Downton Abbey Strikes a Retirement Chord (again!)
I am a self-professed Downton Abbey fan, and when I watched Episode 5 this season it was as if my "dream" lunch with the show's creator, Julian Fellowes, had happened and the story line I developed was playing out before my eyes. First of all, some scenes actually went past the 90-second mark (shocking!) as I always wish they would. But more importantly -- did you catch the story line between Mrs. Patmore, the estate's cook, and Mr. Carson, the butler?
If you missed it, let me recap: Mrs. Patmore receives a small inheritance and she asks Mr. Carson for financial advice on how to invest the money. Mr. Carson is, of course, flattered, and while he has no clue what he is talking about, he suggests that she invest it all in a specific company that is involved in building manufacturing. When Mrs. Patmore asks if the company is available for purchase via the stock market Mr. Carson has zero idea but tries to hide it. The times being what they are, Mrs. Patmore figures out a way to thank Mr. Carson for his "great idea," while politely telling him that she has actually gone in a different direction and has purchased a house for the steady income stream from renters and boarders.
I love this episode because if Mrs. Patmore were investing today she would be a PENSCO client! Why? As a pioneer in the self-directed IRA industry, PENSCO helps people use their IRA dollars to invest in non-exchange traded assets such as real estate, private equity and other alternative assets. This puts investors in the driver's seat and allows them to use their tax-advantaged retirement dollars to invest in what they know or love. In Mrs. Patmore's case, she was given financial advice that she didn't fully agree with or understand, so she decided to take matters into her own hands and invest in what she knew -- a tangible house.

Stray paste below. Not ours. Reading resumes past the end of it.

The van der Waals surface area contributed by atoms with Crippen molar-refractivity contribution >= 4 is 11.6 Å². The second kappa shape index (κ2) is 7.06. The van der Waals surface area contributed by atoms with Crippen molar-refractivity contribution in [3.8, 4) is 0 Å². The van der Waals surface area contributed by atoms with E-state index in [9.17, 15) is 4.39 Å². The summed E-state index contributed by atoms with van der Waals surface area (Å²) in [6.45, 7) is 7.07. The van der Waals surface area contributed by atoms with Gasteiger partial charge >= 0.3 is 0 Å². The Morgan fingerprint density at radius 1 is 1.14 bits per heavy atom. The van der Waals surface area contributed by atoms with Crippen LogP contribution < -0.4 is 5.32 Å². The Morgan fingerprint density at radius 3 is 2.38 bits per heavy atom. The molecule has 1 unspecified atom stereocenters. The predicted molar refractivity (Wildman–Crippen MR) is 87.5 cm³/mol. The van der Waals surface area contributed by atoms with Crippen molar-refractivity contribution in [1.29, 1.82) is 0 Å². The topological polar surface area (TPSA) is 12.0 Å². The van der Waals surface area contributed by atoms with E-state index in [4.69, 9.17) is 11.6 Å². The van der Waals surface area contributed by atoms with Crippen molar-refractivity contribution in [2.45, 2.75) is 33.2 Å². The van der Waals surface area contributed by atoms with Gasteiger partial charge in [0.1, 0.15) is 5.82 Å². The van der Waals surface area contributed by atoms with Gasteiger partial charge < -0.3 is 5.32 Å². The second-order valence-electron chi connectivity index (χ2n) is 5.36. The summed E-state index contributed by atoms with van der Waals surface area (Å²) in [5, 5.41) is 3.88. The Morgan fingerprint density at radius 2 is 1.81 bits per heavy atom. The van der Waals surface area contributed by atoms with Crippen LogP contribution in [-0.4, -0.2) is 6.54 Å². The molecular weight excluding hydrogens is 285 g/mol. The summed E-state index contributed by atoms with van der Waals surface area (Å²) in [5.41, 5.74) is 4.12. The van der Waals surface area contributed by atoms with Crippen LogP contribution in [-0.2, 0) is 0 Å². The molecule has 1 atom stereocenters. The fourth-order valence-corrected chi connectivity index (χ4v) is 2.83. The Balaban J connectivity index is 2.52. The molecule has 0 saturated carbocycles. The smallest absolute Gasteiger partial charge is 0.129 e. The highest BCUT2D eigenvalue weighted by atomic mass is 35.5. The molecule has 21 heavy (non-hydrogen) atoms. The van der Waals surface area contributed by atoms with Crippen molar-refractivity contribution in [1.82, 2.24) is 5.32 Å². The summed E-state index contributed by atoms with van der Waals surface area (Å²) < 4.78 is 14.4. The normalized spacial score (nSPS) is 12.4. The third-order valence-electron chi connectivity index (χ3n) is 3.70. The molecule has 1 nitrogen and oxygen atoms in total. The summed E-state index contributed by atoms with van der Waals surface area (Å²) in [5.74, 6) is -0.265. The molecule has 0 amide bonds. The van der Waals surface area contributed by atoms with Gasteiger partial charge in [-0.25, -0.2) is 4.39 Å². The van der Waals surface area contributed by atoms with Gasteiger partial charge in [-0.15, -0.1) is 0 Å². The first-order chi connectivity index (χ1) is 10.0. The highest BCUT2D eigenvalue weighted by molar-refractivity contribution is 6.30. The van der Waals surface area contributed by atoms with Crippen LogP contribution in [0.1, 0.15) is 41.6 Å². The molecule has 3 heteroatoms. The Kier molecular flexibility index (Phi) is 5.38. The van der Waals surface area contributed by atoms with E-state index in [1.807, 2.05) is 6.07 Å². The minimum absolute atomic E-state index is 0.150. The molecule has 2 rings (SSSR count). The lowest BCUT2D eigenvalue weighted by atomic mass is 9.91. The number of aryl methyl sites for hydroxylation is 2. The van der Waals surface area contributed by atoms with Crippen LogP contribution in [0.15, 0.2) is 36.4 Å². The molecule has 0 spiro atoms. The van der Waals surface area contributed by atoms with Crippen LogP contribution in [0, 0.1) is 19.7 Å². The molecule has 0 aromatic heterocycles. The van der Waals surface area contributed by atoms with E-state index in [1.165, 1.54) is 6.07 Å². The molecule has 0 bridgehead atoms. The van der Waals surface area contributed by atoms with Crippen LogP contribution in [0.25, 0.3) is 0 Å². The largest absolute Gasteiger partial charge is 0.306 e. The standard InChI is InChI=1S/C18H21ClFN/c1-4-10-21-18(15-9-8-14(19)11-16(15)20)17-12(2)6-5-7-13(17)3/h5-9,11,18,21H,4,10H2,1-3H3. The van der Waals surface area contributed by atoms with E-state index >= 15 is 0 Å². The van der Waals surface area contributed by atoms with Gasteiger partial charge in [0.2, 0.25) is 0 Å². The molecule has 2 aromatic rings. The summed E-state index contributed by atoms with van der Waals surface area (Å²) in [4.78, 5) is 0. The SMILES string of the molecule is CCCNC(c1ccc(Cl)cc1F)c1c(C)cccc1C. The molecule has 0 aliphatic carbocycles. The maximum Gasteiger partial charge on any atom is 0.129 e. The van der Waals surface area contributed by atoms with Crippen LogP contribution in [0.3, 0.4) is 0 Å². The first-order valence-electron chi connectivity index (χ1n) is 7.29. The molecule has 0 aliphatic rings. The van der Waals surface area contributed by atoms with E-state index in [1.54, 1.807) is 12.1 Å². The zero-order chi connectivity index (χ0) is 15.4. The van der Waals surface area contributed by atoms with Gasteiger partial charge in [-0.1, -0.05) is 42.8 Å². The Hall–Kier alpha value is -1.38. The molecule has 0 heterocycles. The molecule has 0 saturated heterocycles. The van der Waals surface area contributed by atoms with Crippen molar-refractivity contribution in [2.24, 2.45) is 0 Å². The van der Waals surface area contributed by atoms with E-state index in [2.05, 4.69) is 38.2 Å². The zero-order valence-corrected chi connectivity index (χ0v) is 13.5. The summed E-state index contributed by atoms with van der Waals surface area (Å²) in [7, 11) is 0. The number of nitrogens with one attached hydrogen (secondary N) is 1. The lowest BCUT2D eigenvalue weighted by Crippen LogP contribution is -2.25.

While Mr. Carson says her idea is "small beer," she responds by saying, "Mr. Carson, it's my kind of beer and I know how to drink it."
At PENSCO we are big advocates of our clients doing their own due diligence and investing in their own "kind of beer." After all, longer lifespans, increased costs of living and a decrease in work-sponsored pensions mean Americans will increasingly be on the hook to fund their retirement. Using a self-directed IRA to invest in alternatives that you are familiar with can help you gain more flexibility and control when it comes to managing your retirement savings. Alternatives have historically offered less volatility and higher risk-adjusted returns compared with their exchange-traded counterparts like, stocks and bonds, and they generally offer portfolio diversification.
So, cheers to Mrs. Patmore! Here's to taking control of your money and making investment choices that are in your own best interest.
This Blog does not provide investment, tax, or legal advice nor does it evaluate, recommend or endorse any advisory firm or investment vehicle. Investments are not FDIC insured and are subject to risk, including the loss of principal.